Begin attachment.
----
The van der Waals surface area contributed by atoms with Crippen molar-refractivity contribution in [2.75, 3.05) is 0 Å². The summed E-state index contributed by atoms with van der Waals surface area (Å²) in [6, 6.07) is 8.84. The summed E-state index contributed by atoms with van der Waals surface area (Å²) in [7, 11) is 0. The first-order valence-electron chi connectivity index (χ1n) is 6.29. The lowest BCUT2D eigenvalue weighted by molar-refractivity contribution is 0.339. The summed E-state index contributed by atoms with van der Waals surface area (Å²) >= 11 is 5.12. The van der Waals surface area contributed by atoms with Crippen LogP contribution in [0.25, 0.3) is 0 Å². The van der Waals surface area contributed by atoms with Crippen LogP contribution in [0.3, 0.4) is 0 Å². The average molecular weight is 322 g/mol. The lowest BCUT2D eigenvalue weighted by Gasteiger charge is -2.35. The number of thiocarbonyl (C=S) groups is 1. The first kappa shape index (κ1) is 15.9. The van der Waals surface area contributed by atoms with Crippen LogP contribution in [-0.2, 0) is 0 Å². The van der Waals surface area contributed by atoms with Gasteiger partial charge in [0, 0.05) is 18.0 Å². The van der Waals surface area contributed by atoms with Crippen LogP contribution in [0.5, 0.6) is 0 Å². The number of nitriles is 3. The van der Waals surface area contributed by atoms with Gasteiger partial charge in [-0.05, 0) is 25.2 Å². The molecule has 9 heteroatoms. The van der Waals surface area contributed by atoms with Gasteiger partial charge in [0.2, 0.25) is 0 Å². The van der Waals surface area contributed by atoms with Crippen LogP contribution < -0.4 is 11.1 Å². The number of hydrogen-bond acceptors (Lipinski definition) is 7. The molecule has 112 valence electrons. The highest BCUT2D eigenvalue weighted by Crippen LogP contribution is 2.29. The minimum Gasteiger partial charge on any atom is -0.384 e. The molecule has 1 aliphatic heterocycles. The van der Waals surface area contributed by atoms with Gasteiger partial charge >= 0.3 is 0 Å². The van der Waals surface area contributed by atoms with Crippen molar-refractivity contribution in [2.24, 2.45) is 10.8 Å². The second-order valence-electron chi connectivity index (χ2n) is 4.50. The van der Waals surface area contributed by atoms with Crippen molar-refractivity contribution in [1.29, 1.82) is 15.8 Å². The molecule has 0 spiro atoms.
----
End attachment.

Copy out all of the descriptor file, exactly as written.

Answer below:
The van der Waals surface area contributed by atoms with Crippen molar-refractivity contribution in [2.75, 3.05) is 0 Å². The summed E-state index contributed by atoms with van der Waals surface area (Å²) in [6, 6.07) is 8.84. The summed E-state index contributed by atoms with van der Waals surface area (Å²) in [7, 11) is 0. The first-order valence-electron chi connectivity index (χ1n) is 6.29. The lowest BCUT2D eigenvalue weighted by molar-refractivity contribution is 0.339. The summed E-state index contributed by atoms with van der Waals surface area (Å²) >= 11 is 5.12. The van der Waals surface area contributed by atoms with Crippen LogP contribution in [0.25, 0.3) is 0 Å². The van der Waals surface area contributed by atoms with Crippen LogP contribution in [0.3, 0.4) is 0 Å². The average molecular weight is 322 g/mol. The lowest BCUT2D eigenvalue weighted by Gasteiger charge is -2.35. The number of thiocarbonyl (C=S) groups is 1. The first kappa shape index (κ1) is 15.9. The van der Waals surface area contributed by atoms with Crippen LogP contribution in [-0.2, 0) is 0 Å². The van der Waals surface area contributed by atoms with Gasteiger partial charge in [0, 0.05) is 18.0 Å². The van der Waals surface area contributed by atoms with Crippen LogP contribution in [0.5, 0.6) is 0 Å². The number of nitriles is 3. The van der Waals surface area contributed by atoms with Gasteiger partial charge in [-0.05, 0) is 25.2 Å². The molecule has 9 heteroatoms. The van der Waals surface area contributed by atoms with Gasteiger partial charge in [0.2, 0.25) is 0 Å². The van der Waals surface area contributed by atoms with Crippen LogP contribution < -0.4 is 11.1 Å². The number of hydrogen-bond acceptors (Lipinski definition) is 7. The molecule has 112 valence electrons. The highest BCUT2D eigenvalue weighted by Crippen LogP contribution is 2.29. The minimum Gasteiger partial charge on any atom is -0.384 e. The molecule has 1 aliphatic heterocycles. The van der Waals surface area contributed by atoms with Gasteiger partial charge >= 0.3 is 0 Å². The van der Waals surface area contributed by atoms with Crippen molar-refractivity contribution in [2.24, 2.45) is 10.8 Å². The second-order valence-electron chi connectivity index (χ2n) is 4.50. The van der Waals surface area contributed by atoms with Crippen molar-refractivity contribution in [1.29, 1.82) is 15.8 Å². The molecule has 0 spiro atoms.